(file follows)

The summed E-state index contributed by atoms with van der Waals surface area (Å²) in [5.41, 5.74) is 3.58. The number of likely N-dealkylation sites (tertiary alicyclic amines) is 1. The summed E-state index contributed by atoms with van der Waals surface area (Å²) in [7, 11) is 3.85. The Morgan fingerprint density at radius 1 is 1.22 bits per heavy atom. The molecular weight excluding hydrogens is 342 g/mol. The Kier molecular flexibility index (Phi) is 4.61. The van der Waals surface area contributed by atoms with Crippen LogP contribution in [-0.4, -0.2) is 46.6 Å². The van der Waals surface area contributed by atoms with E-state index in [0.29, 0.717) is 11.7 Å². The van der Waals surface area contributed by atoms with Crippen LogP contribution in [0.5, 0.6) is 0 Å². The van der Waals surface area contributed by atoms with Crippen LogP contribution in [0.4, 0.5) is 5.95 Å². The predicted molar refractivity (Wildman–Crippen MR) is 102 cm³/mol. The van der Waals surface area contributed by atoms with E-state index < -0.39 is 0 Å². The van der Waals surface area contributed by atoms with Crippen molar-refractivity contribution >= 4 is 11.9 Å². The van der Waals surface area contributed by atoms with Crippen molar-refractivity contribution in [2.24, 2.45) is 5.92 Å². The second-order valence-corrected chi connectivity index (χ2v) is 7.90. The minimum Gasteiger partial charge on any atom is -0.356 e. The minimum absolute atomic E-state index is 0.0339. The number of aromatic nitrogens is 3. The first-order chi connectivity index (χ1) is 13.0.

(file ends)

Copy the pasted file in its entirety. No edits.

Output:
The summed E-state index contributed by atoms with van der Waals surface area (Å²) in [5.41, 5.74) is 3.58. The number of likely N-dealkylation sites (tertiary alicyclic amines) is 1. The summed E-state index contributed by atoms with van der Waals surface area (Å²) in [7, 11) is 3.85. The Morgan fingerprint density at radius 1 is 1.22 bits per heavy atom. The molecular weight excluding hydrogens is 342 g/mol. The Kier molecular flexibility index (Phi) is 4.61. The van der Waals surface area contributed by atoms with Crippen LogP contribution in [-0.4, -0.2) is 46.6 Å². The van der Waals surface area contributed by atoms with E-state index in [0.29, 0.717) is 11.7 Å². The van der Waals surface area contributed by atoms with Crippen LogP contribution in [0.5, 0.6) is 0 Å². The van der Waals surface area contributed by atoms with Crippen LogP contribution in [0.4, 0.5) is 5.95 Å². The predicted molar refractivity (Wildman–Crippen MR) is 102 cm³/mol. The van der Waals surface area contributed by atoms with E-state index < -0.39 is 0 Å². The van der Waals surface area contributed by atoms with Crippen molar-refractivity contribution >= 4 is 11.9 Å². The van der Waals surface area contributed by atoms with Crippen molar-refractivity contribution in [2.24, 2.45) is 5.92 Å². The second-order valence-corrected chi connectivity index (χ2v) is 7.90. The minimum Gasteiger partial charge on any atom is -0.356 e. The minimum absolute atomic E-state index is 0.0339. The number of aromatic nitrogens is 3. The first-order chi connectivity index (χ1) is 13.0.